|Researchers for the Virginia Department of Rail and Public Transportation studied the likelihood of truck companies diverting to other routes if truck-only lanes were established on congested I-81 in Virginia, shown here in Roanoke County north of Salem.|
As noted above, operators of heavy trucks stand to gain economically from truck-only lanes. One way to estimate a reasonable toll rate would be to estimate total gains that typical trucks realize from use of the toll lanes, to allow operators of those trucks to keep a certain portion of that gain, and to require that they pay the remainder to the public- or private-sector organization that constructed the improvement.
Increased productivity for trucks traveling in truck-only lanes would stem from two separate but related sources: reduced costs due to traveling on the improved facility and the possible use of LCVs, which can enhance trucking productivity. In a 2002 report for the Reason Public Policy Institute, Toll Truckways: A New Path Toward Safer and More Efficient Freight Transportation, Peter Samuel, Robert W. Poole, Jr., and Jose Holguin-Veras estimated productivity gains to trucking firms that could be attributed to allowing LCVs to operate on a national system of highways. Using a specific set of conditions, Samuel and his colleagues estimated gains from operating on a truck-only facility that allows axle loads 50 percent higher than those currently allowed in the United States. Under those conditions, the authors concluded, a $3.04 per vehicle-mile increase in productivity could result for an LCV that is 37 meters (120 feet) in length with a maximum gross weight of 79,450 kilograms (175,000 pounds) and an average cargo weight of 29,964 kilograms (66,000 pounds).
Samuel and his colleagues further suggested that the toll assessed to LCVs operating in truck-only lanes should be half of the productivity gains experienced by the trucking firm by virtue of their being allowed to operate LCVs in the relatively unencumbered truck-only lanes. Their reasoning is that a 50-percent productivity gain is a reasonable return to trucking firms, given that in many instances new rolling stock would have to be procured, and because LCVs would have to be broken down into shorter rigs once off the special facility. Within a given firm, multiple varieties of trucks would be required to operate on these and other facilities.
The authors' analysis of potential productivity gains led them to conclude that a per-mile toll of up to $1.50 would be possible, which would amount to half of the productivity gain. Whether the toll for heavy trucks should be set at half of the productivity gains or at some other level is an open question. More information is needed on the productivity gains likely in various segments of the trucking market, both with and without LCVs being allowed; the trucking industry's response to the option of operating on truck-only lanes and the associated option of using LCVs on these routes; capital, operating, and maintenance costs of adding truck-only lanes; and passenger vehicle occupants' willingness to pay for a higher quality traveling environment and therefore the tolls that could be assessed to them.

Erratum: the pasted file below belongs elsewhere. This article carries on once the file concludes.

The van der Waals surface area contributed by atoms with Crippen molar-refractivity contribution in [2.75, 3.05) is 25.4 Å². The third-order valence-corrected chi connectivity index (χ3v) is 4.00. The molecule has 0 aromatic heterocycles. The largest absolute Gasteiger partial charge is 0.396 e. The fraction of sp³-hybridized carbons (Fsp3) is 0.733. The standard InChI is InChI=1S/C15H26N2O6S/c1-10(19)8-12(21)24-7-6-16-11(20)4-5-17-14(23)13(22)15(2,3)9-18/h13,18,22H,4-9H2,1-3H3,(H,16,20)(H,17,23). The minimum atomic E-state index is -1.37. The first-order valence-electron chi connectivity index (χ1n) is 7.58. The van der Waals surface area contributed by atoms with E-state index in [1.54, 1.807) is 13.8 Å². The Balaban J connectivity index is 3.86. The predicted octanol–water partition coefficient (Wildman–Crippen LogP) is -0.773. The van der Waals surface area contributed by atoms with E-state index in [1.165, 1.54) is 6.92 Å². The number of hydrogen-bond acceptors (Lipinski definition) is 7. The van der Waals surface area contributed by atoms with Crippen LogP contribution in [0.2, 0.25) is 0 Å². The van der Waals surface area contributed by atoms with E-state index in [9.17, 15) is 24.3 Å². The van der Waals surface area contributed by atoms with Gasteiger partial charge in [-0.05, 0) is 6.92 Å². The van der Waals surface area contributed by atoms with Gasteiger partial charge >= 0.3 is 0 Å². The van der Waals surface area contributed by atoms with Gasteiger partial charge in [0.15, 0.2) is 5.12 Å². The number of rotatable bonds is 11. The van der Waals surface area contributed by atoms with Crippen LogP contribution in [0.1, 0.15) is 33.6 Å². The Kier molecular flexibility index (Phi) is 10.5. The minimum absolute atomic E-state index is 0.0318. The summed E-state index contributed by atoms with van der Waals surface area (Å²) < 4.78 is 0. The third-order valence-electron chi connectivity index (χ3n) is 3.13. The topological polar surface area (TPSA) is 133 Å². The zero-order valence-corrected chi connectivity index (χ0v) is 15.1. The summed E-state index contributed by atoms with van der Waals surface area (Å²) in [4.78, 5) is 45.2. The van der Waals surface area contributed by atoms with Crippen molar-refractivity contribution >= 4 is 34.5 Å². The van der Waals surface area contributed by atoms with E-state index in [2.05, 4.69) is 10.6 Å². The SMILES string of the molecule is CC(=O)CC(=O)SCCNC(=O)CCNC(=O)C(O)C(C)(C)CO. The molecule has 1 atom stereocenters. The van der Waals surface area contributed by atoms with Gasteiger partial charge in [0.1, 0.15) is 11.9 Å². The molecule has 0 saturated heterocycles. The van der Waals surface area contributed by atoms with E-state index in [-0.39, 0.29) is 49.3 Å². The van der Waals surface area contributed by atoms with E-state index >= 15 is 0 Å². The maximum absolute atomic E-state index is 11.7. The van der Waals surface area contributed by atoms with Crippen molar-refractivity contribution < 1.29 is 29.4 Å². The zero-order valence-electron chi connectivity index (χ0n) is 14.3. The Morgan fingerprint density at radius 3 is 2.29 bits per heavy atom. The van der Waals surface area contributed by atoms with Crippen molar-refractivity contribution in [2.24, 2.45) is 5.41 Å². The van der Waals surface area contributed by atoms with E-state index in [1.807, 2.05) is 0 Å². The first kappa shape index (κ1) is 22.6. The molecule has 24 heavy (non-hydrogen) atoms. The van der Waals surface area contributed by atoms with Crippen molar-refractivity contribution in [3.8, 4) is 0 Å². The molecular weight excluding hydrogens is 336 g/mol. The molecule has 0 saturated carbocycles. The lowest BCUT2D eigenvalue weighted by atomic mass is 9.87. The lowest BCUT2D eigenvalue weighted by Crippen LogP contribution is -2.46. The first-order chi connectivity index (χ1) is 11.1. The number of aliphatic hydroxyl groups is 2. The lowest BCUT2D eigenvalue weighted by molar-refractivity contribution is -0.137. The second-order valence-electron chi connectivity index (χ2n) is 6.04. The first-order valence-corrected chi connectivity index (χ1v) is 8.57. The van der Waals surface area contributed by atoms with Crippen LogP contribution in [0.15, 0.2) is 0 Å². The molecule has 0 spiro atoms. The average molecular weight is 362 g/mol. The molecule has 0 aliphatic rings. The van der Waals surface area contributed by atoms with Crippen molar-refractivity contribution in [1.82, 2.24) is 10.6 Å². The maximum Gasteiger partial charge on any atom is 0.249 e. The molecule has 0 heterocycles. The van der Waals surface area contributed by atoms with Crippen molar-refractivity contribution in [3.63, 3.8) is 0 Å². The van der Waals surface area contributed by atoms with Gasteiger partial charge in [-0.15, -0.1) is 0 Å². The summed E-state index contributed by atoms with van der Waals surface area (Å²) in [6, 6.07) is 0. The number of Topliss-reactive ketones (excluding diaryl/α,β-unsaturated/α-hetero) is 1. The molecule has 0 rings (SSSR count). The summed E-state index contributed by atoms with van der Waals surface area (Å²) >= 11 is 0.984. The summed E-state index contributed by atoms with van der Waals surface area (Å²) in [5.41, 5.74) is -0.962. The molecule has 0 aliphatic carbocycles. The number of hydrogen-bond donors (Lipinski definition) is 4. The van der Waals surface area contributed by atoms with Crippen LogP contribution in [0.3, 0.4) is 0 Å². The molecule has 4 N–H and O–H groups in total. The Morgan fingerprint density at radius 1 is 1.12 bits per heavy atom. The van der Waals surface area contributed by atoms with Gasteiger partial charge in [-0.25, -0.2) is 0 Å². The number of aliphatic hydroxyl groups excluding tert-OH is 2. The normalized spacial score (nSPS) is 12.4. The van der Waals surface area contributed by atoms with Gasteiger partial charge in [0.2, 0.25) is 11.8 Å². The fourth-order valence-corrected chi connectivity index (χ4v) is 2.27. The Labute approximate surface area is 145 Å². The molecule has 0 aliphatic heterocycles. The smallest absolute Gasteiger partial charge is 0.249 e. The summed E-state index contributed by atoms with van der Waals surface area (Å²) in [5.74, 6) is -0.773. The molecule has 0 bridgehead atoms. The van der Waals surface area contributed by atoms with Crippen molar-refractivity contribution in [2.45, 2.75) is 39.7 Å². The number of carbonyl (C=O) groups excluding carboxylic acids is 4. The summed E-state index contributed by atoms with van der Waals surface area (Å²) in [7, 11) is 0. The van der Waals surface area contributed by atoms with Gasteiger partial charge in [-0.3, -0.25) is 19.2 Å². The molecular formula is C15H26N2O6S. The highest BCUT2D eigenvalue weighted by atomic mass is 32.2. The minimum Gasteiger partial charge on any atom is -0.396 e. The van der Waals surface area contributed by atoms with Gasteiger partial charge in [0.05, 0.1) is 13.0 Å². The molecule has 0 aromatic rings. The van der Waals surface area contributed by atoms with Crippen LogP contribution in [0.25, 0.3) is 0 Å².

Not all States would want to allow LCVs on truck-only lanes. Furthermore, the LCV freeze instituted in the Intermodal Surface Transportation Efficiency Act of 1991 currently prohibits expanded LCV operations. The same kind of productivity analysis could be carried out assuming that only standard-sized trucks would be allowed on the truck lanes. Productivity gains would be lower and thus the maximum toll that could be charged would be lower, but such a scenario still might be feasible in some locations.
Adding truck-only lanes to existing highways would be expensive enough that State and local DOTs are unlikely to find sufficient resources to fund them using traditional sources, such as a State's road-use tax fund. Therefore, tolls would likely be assessed on users of the improved facility. In terms of financing, the central policy questions are who should pay these tolls and how high the tolls should be.
For each potential truck lane project, a feasibility analysis could be carried out that takes into account the following:
The above analysis suggests that truck operators would receive the majority of benefits from truck-only lanes and ideally should pay the preponderance of costs. Unless the traffic stream contained a sufficient number of heavy trucks, the toll levels for these special-purpose lanes may be high enough to prompt significant diversion of truck traffic to nontolled facilities. Allowing LCVs to use the truck-only lanes, as has been proposed by Poole and Samuel, could enable public- or private-sector operators to charge higher tolls while limiting the diversion of truck travel to alternative roads. There are many obstacles, however, including legislative and environmental issues, to allowing LCV use, even if those vehicles were limited to dedicated truck lanes.
David J. Forkenbrock is the director of the Public Policy Center at the University of Iowa, where he also is a professor of urban and regional planning and of civil and environmental engineering. His research interests include methods for estimating the economic effects of transportation investment options and approaches for financing transportation facilities and services.
Jim March is leader of the Industry and Economic Analysis Team in FHWA's Office of Policy. He manages a multidisciplinary team of economists, engineers, and transportation specialists who conduct a broad variety of transportation policy studies on topics such as public-private partnerships, highway finance, highway cost allocation, the Federal role in surface transportation, strategic multimodal freight analysis, and impacts of highways on economic productivity.